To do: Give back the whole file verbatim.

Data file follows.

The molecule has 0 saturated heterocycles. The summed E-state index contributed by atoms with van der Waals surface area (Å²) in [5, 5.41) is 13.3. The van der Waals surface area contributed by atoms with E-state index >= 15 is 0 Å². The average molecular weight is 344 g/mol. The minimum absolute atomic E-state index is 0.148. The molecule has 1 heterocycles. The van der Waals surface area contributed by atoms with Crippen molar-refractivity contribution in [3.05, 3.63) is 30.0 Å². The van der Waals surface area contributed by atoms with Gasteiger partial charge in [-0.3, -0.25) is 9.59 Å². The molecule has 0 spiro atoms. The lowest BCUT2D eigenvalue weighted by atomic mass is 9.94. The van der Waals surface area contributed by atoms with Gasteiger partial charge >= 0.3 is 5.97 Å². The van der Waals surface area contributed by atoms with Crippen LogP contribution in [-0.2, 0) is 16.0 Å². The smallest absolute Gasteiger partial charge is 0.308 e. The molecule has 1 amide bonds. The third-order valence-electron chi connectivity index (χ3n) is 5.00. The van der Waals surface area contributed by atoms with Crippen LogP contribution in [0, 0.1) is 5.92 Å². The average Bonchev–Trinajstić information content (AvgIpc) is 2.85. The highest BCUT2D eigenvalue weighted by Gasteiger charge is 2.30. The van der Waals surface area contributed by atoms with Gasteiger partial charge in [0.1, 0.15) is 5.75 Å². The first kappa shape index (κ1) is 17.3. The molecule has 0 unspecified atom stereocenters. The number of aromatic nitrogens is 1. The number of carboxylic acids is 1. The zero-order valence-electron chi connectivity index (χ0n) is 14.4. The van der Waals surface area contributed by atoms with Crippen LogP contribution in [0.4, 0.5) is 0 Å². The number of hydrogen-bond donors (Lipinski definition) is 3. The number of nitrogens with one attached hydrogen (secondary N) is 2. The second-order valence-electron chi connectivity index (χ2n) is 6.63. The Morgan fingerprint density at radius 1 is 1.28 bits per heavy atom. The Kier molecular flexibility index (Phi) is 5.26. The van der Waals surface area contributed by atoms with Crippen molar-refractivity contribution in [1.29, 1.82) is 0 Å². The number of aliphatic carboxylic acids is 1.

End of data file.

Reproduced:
The molecule has 0 saturated heterocycles. The summed E-state index contributed by atoms with van der Waals surface area (Å²) in [5, 5.41) is 13.3. The van der Waals surface area contributed by atoms with E-state index >= 15 is 0 Å². The average molecular weight is 344 g/mol. The minimum absolute atomic E-state index is 0.148. The molecule has 1 heterocycles. The van der Waals surface area contributed by atoms with Crippen molar-refractivity contribution in [3.05, 3.63) is 30.0 Å². The van der Waals surface area contributed by atoms with Gasteiger partial charge in [-0.3, -0.25) is 9.59 Å². The molecule has 0 spiro atoms. The lowest BCUT2D eigenvalue weighted by atomic mass is 9.94. The van der Waals surface area contributed by atoms with Gasteiger partial charge >= 0.3 is 5.97 Å². The van der Waals surface area contributed by atoms with Crippen LogP contribution in [-0.2, 0) is 16.0 Å². The smallest absolute Gasteiger partial charge is 0.308 e. The molecule has 1 amide bonds. The third-order valence-electron chi connectivity index (χ3n) is 5.00. The van der Waals surface area contributed by atoms with Crippen LogP contribution in [0, 0.1) is 5.92 Å². The average Bonchev–Trinajstić information content (AvgIpc) is 2.85. The highest BCUT2D eigenvalue weighted by Gasteiger charge is 2.30. The van der Waals surface area contributed by atoms with Gasteiger partial charge in [0.1, 0.15) is 5.75 Å². The first kappa shape index (κ1) is 17.3. The molecule has 0 unspecified atom stereocenters. The number of aromatic nitrogens is 1. The number of carboxylic acids is 1. The zero-order valence-electron chi connectivity index (χ0n) is 14.4. The van der Waals surface area contributed by atoms with Crippen LogP contribution in [0.4, 0.5) is 0 Å². The number of hydrogen-bond donors (Lipinski definition) is 3. The number of nitrogens with one attached hydrogen (secondary N) is 2. The second-order valence-electron chi connectivity index (χ2n) is 6.63. The Morgan fingerprint density at radius 1 is 1.28 bits per heavy atom. The Kier molecular flexibility index (Phi) is 5.26. The van der Waals surface area contributed by atoms with Crippen molar-refractivity contribution in [1.29, 1.82) is 0 Å². The number of aliphatic carboxylic acids is 1.